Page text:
Earth station migration may also require the installation of new equipment or software at earth station uplink and/or downlink locations for customers identified for technology upgrades necessary to facilitate the repack, such as compression technology or modulation. 

Second, passband filters must be installed on all existing earth stations to block signals from adjacent channels and to prevent harmful interference from new flexible-use operations. Earth station filtering can occur either simultaneously with, or after, the earth station migration. All of these earth station migration actions must be coordinated with satellite transponder clearing in order for earth stations to continue receiving existing C-Band services during and after the transition. As such, we expect relocation costs to include the cost to migrate and filter earth stations, including costs to retune, repoint and install new antennas and install filters and compression software and hardware.

Some commenters request that the commission give incumbent earth station operators flexibility to replace existing earth stations with fiber in their transition planning. We agree that providing incumbent earth station operators flexibility may allow them to make efficient decisions that better accommodate their needs. But we also recognize that replacing existing C-Band operations with fiber or other terrestrial services may be, for some earth stations, more expensive by an order of magnitude.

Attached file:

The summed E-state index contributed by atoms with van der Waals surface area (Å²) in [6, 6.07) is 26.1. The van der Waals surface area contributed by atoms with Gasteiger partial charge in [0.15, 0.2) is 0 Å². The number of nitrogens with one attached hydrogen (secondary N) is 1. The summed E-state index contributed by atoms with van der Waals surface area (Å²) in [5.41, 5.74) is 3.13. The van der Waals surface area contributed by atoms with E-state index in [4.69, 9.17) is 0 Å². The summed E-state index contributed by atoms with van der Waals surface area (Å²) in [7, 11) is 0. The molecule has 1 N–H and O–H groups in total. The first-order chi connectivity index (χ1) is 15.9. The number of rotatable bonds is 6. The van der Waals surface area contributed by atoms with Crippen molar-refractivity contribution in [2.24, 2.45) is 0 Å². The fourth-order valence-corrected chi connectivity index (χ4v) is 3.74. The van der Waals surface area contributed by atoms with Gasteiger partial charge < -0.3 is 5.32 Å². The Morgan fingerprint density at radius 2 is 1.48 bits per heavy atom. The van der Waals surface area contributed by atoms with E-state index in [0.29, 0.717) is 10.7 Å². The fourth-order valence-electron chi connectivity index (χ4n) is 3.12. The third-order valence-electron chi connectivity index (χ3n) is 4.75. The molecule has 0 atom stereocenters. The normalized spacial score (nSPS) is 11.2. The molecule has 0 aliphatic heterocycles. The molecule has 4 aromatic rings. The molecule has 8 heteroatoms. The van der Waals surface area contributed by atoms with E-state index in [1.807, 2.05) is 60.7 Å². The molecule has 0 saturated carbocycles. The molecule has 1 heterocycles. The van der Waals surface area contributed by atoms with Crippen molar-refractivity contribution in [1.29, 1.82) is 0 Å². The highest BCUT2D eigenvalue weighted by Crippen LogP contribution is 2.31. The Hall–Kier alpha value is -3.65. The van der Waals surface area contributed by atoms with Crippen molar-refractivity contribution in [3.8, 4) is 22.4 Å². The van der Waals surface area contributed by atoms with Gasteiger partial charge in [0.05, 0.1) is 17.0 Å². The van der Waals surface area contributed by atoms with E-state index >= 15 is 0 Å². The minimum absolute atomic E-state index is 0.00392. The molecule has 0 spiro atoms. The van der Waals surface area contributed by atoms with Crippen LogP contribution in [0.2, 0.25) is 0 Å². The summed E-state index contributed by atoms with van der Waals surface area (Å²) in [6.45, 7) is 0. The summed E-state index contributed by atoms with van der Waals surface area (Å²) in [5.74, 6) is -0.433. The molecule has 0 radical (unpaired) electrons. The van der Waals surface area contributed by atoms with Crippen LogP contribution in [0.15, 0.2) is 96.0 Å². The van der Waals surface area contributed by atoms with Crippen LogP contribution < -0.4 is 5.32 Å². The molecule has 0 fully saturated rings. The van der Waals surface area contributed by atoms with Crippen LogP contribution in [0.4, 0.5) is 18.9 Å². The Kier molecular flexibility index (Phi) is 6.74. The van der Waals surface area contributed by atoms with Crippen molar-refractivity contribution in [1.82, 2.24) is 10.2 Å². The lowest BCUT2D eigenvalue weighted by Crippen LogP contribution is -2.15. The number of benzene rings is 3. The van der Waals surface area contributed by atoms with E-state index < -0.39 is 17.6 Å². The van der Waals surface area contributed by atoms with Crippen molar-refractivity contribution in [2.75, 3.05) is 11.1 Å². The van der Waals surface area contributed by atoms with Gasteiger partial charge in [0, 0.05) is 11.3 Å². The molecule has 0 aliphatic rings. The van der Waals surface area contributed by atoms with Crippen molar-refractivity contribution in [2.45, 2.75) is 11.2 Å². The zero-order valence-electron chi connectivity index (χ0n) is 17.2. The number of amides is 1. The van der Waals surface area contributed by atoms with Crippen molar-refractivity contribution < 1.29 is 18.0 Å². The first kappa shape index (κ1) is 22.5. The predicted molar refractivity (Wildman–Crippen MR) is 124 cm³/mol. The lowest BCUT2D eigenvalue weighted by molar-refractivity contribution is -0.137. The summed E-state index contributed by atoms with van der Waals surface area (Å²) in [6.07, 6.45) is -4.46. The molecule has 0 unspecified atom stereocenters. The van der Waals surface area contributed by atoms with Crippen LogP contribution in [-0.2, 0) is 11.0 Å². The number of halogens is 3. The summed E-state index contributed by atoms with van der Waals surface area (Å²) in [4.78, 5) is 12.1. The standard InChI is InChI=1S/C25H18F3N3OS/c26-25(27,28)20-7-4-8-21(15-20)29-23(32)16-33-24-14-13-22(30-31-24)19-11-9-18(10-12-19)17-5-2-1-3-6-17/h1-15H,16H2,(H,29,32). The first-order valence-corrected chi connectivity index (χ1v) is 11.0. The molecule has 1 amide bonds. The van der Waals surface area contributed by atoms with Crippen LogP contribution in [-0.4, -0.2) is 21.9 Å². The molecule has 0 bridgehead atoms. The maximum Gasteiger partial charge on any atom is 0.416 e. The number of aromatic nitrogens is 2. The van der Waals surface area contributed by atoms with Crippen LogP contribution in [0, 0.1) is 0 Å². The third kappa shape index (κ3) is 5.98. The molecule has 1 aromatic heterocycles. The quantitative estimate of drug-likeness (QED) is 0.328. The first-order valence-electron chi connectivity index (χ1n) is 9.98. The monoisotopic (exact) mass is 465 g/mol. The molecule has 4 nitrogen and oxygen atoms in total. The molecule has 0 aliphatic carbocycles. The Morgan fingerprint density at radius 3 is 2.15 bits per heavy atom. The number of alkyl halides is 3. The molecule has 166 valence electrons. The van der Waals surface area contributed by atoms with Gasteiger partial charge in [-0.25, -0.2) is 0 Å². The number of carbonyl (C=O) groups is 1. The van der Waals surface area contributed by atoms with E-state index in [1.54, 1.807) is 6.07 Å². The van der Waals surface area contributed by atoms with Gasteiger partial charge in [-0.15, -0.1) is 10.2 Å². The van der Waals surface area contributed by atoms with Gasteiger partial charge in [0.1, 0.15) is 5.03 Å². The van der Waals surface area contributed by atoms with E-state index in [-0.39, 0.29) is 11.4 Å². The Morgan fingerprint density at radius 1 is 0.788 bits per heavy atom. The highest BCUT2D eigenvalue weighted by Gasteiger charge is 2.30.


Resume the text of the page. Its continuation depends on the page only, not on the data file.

As such, incumbent earth stations operators will have a choice: They may either accept reimbursement for the reasonable relocation costs by maintaining satellite reception or they may accept a lump sum reimbursement for all of their incumbent earth stations based on the average, estimated costs of relocating all of their incumbent earth stations. We require incumbent earth station operators (including any affiliates) to elect one of these two options, which must apply to all of each earth station operator’s earth stations, in order to prevent any improper cost shifting. And we require the decision to accept a lump sum reimbursement to be irrevocable — by accepting the lump sum, the incumbent takes on the risk that the lump sum will be insufficient to cover all its relocation costs — to ensure that incumbents have the appropriate incentive to accept the lump sum only if doing so is truly the more efficient option. We direct the Wireless Telecommunications Bureau to release a Public Notice announcing the lump sum that will be available per incumbent earth station as well as the process for electing lump sum payments by September 30, 2020. 

The commission will allow reimbursement of some soft costs — legitimate and prudent transaction expenses incurred by incumbents that are directly attributable to relocation. We define soft costs as transactional expenses such as engineering, consulting and attorney fees. We find it reasonable to establish rebuttal resumption that soft costs should not exceed 2% of relocation hard costs.